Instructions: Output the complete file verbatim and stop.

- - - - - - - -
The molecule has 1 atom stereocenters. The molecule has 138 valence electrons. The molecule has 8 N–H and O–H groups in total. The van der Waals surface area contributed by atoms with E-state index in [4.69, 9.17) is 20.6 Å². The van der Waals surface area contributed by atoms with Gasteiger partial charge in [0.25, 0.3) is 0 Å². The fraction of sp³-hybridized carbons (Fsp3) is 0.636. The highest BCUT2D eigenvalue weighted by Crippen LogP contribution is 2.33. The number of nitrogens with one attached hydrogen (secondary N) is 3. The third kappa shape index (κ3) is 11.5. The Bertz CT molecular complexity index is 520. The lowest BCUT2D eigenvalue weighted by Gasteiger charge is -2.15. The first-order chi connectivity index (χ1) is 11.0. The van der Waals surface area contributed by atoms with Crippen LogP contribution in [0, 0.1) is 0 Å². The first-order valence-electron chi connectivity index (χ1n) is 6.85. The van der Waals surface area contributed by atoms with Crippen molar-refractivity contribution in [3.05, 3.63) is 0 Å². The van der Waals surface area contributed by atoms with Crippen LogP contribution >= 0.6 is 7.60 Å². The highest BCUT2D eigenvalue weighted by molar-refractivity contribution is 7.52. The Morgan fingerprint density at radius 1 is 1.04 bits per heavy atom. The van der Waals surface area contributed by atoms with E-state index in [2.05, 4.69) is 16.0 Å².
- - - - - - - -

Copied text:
The molecule has 1 atom stereocenters. The molecule has 138 valence electrons. The molecule has 8 N–H and O–H groups in total. The van der Waals surface area contributed by atoms with E-state index in [4.69, 9.17) is 20.6 Å². The van der Waals surface area contributed by atoms with Gasteiger partial charge in [0.25, 0.3) is 0 Å². The fraction of sp³-hybridized carbons (Fsp3) is 0.636. The highest BCUT2D eigenvalue weighted by Crippen LogP contribution is 2.33. The number of nitrogens with one attached hydrogen (secondary N) is 3. The third kappa shape index (κ3) is 11.5. The Bertz CT molecular complexity index is 520. The lowest BCUT2D eigenvalue weighted by Gasteiger charge is -2.15. The first-order chi connectivity index (χ1) is 11.0. The van der Waals surface area contributed by atoms with Crippen LogP contribution in [0, 0.1) is 0 Å². The first-order valence-electron chi connectivity index (χ1n) is 6.85. The van der Waals surface area contributed by atoms with Crippen molar-refractivity contribution in [3.05, 3.63) is 0 Å². The van der Waals surface area contributed by atoms with Crippen LogP contribution >= 0.6 is 7.60 Å². The highest BCUT2D eigenvalue weighted by molar-refractivity contribution is 7.52. The Morgan fingerprint density at radius 1 is 1.04 bits per heavy atom. The van der Waals surface area contributed by atoms with E-state index in [2.05, 4.69) is 16.0 Å².